---------------------------------------------------------------------------

    \1\ As of March 1, 2003, in accordance with section 1517 of
    title XV of the Homeland Security Act of 2002, Public Law 107-296,
    116 Stat. 2135, any reference to the Attorney General in a provision
    of the INA describing functions transferred from the Department of
    Justice to DHS ``shall be deemed to refer to the Secretary'' of
    Homeland Security. See 6 U.S.C. 557 (codifying the Homeland Security
    Act of 2002, tit. XV, section 1517).
    ---------------------------------------------------------------------------

    At least 60 days before the expiration of a country's TPS
    designation or extension, the Secretary, after consultation with
    appropriate Government agencies, must review the conditions in a
    foreign state designated for TPS to determine whether the conditions
    for the TPS designation continue to be met. See INA section
    244(b)(3)(A), 8 U.S.C. 1254a(b)(3)(A). If the Secretary determines that
    a foreign state continues to meet the conditions for TPS designation,
    the designation may be extended for an additional period of 6, 12, or
    18 months. See INA section 244(b)(3)(C), 8 U.S.C. 1254a(b)(3)(C). If
    the Secretary determines that the foreign state no longer meets the
    conditions for TPS designation, the Secretary must terminate the
    designation. See INA section 244(b)(3)(B), 8 U.S.C. 1254a(b)(3)(B).

    What is the Secretary's authority to redesignate South Sudan for TPS?

    In addition to extending an existing TPS designation, the
    Secretary, after consultation with appropriate Government agencies, may
    redesignate a country (or part thereof) for TPS. See INA section
    244(b)(1), 8 U.S.C. 1254a(b)(1); see also INA section 244(c)(1)(A)(i),
    8 U.S.C. 1254a(c)(1)(A)(i) (requiring that ``the alien has been
    continuously physically present since the effective date of the most
    recent designation of the state'') (emphasis added). This is one of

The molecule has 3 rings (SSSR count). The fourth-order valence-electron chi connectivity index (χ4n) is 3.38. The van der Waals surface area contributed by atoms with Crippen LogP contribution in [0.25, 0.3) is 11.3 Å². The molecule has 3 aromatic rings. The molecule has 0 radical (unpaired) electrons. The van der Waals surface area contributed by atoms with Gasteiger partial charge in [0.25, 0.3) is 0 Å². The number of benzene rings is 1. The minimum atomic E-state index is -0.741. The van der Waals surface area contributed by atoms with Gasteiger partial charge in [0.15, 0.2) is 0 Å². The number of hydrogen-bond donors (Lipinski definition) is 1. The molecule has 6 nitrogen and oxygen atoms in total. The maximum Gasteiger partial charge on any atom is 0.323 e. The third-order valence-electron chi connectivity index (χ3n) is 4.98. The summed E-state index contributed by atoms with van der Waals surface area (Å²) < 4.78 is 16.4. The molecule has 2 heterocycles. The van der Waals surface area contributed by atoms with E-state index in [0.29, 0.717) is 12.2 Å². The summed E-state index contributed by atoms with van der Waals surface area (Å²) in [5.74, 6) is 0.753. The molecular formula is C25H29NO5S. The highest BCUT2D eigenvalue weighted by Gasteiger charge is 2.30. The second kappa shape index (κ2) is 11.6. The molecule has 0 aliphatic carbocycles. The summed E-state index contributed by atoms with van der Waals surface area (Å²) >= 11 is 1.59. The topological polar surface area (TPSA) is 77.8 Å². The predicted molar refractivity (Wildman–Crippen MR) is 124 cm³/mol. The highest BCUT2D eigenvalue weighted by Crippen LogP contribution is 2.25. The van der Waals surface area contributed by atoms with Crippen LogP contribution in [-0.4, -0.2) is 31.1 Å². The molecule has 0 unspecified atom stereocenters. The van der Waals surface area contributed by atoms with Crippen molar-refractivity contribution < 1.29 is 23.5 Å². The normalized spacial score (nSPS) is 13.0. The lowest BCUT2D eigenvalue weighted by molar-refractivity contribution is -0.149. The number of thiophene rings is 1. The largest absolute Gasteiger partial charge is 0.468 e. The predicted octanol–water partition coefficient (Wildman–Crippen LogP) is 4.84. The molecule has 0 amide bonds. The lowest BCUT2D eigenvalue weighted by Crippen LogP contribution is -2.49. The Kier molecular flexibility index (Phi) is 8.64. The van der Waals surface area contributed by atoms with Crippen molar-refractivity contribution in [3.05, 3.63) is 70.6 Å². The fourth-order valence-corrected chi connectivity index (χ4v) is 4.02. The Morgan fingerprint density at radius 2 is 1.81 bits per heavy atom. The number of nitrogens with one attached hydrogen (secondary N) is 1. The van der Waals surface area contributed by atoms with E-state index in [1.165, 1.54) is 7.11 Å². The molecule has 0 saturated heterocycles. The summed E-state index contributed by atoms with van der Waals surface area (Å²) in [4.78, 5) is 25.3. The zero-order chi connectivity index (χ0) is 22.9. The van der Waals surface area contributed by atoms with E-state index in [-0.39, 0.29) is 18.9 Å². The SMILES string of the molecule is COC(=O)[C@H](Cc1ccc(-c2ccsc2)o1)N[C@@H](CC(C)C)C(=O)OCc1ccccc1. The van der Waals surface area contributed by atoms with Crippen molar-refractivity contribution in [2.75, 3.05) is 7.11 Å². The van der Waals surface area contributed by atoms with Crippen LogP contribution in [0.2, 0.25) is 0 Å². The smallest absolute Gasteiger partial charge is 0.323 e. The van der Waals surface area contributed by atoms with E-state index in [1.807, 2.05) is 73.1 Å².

numerous instances in which the Secretary, and prior to the
    establishment of DHS, the Attorney General, has simultaneously extended
    a country's TPS designation and redesignated the country for TPS. See,
    e.g., Extension and Redesignation of Syria for Temporary Protected
    Status, 80 FR 245 (Jan. 5, 2015); Extension and Redesignation of Sudan
    for Temporary

    [[Page 4053]]

    Protected Status, 78 FR 1872 (Jan. 9, 2013); Extension and
    Redesignation of Haiti for Temporary Protected Status, 76 FR 29000 (May
    19, 2011); Extension of Designation and Redesignation of Liberia Under
    Temporary Protected Status Program, 62 FR 16608 (Apr. 7, 1997)
    (discussing legal authority for redesignation of a country for TPS).
    When the Secretary designates or redesignates a country for TPS, he
    also has the discretion to establish the date from which TPS applicants
    must demonstrate that they have been ``continuously resid[ing]'' in the
    United States. See INA section 244(c)(1)(A)(ii), 8 U.S.C.
    1254a(c)(1)(A)(ii). This discretion permits the Secretary to tailor the
    ``continuous residence''' date to offer TPS to the group of eligible
    individuals that the Secretary deems appropriate.
    The Secretary has determined that the ``continuous residence'' date
    for applicants for TPS under the redesignation of South Sudan shall be
    January 25, 2016. Initial applicants for TPS under this redesignation
    must also show they have been ``continuously physically present'' in
    the United States since May 3, 2016, which is the effective date of the
    Secretary's redesignation of South Sudan. See INA section
    244(c)(1)(A)(i), 8 U.S.C. 1254a(c)(1)(A)(i). For each initial TPS
    application filed under the redesignation, the final determination of
    whether the applicant has met the ``continuous physical presence''
    requirement cannot be made until May 3, 2016. USCIS, however, will
    issue EADs, as appropriate, during the registration period in
    accordance with 8 CFR 244.5(b).

    Why is the Secretary extending the TPS designation for South Sudan and
    simultaneously redesignating South Sudan for TPS through November 2,
    2017?

    DHS and the Department of State (DOS) have reviewed conditions in
    South Sudan. Based on the reviews and after consulting with DOS, the
    Secretary has determined that an 18-month extension and redesignation
    is warranted because the ongoing armed conflict and extraordinary and
    temporary conditions that prompted the September 2, 2014 redesignation
    have persisted, and in some cases deteriorated. In spite of a peace
    deal signed in August 2015, violence persists in many parts of South
    Sudan, and the peace agreement itself remains fragile. The current
    conditions support the expansion of TPS protection to eligible South
    Sudanese nationals who began residing in the United States between
    September 2, 2014 and January 25, 2016.
    South Sudan is in the midst of a crisis involving a cycle of ethnic
    violence, allegations of atrocities and a humanitarian disaster of